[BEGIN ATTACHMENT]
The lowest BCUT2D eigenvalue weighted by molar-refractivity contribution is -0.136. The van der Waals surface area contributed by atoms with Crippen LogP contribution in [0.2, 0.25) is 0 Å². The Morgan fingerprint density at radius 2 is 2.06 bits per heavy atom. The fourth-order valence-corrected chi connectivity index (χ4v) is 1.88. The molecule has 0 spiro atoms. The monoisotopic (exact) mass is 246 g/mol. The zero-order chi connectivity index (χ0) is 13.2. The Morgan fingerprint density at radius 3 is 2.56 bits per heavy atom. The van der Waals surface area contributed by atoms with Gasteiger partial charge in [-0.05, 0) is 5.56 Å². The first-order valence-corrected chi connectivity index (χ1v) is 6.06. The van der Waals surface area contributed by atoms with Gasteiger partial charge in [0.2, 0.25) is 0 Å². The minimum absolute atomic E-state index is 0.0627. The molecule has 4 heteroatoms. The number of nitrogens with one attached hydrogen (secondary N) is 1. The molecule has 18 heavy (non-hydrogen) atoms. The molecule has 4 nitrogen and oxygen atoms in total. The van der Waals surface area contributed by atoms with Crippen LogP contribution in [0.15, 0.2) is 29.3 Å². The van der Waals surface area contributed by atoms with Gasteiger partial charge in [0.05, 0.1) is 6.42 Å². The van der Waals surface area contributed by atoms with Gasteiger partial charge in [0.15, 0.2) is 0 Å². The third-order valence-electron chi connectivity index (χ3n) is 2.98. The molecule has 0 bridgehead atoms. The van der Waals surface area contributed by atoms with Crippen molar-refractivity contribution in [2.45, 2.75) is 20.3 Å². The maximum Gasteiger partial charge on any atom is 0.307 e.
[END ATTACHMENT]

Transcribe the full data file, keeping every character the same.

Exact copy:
The lowest BCUT2D eigenvalue weighted by molar-refractivity contribution is -0.136. The van der Waals surface area contributed by atoms with Crippen LogP contribution in [0.2, 0.25) is 0 Å². The Morgan fingerprint density at radius 2 is 2.06 bits per heavy atom. The fourth-order valence-corrected chi connectivity index (χ4v) is 1.88. The molecule has 0 spiro atoms. The monoisotopic (exact) mass is 246 g/mol. The zero-order chi connectivity index (χ0) is 13.2. The Morgan fingerprint density at radius 3 is 2.56 bits per heavy atom. The van der Waals surface area contributed by atoms with Gasteiger partial charge in [-0.05, 0) is 5.56 Å². The first-order valence-corrected chi connectivity index (χ1v) is 6.06. The van der Waals surface area contributed by atoms with Gasteiger partial charge in [0.2, 0.25) is 0 Å². The minimum absolute atomic E-state index is 0.0627. The molecule has 4 heteroatoms. The number of nitrogens with one attached hydrogen (secondary N) is 1. The molecule has 18 heavy (non-hydrogen) atoms. The molecule has 4 nitrogen and oxygen atoms in total. The van der Waals surface area contributed by atoms with Crippen LogP contribution in [0.15, 0.2) is 29.3 Å². The van der Waals surface area contributed by atoms with Gasteiger partial charge in [0.05, 0.1) is 6.42 Å². The van der Waals surface area contributed by atoms with Gasteiger partial charge in [0.15, 0.2) is 0 Å². The third-order valence-electron chi connectivity index (χ3n) is 2.98. The molecule has 0 bridgehead atoms. The van der Waals surface area contributed by atoms with Crippen molar-refractivity contribution in [2.45, 2.75) is 20.3 Å². The maximum Gasteiger partial charge on any atom is 0.307 e.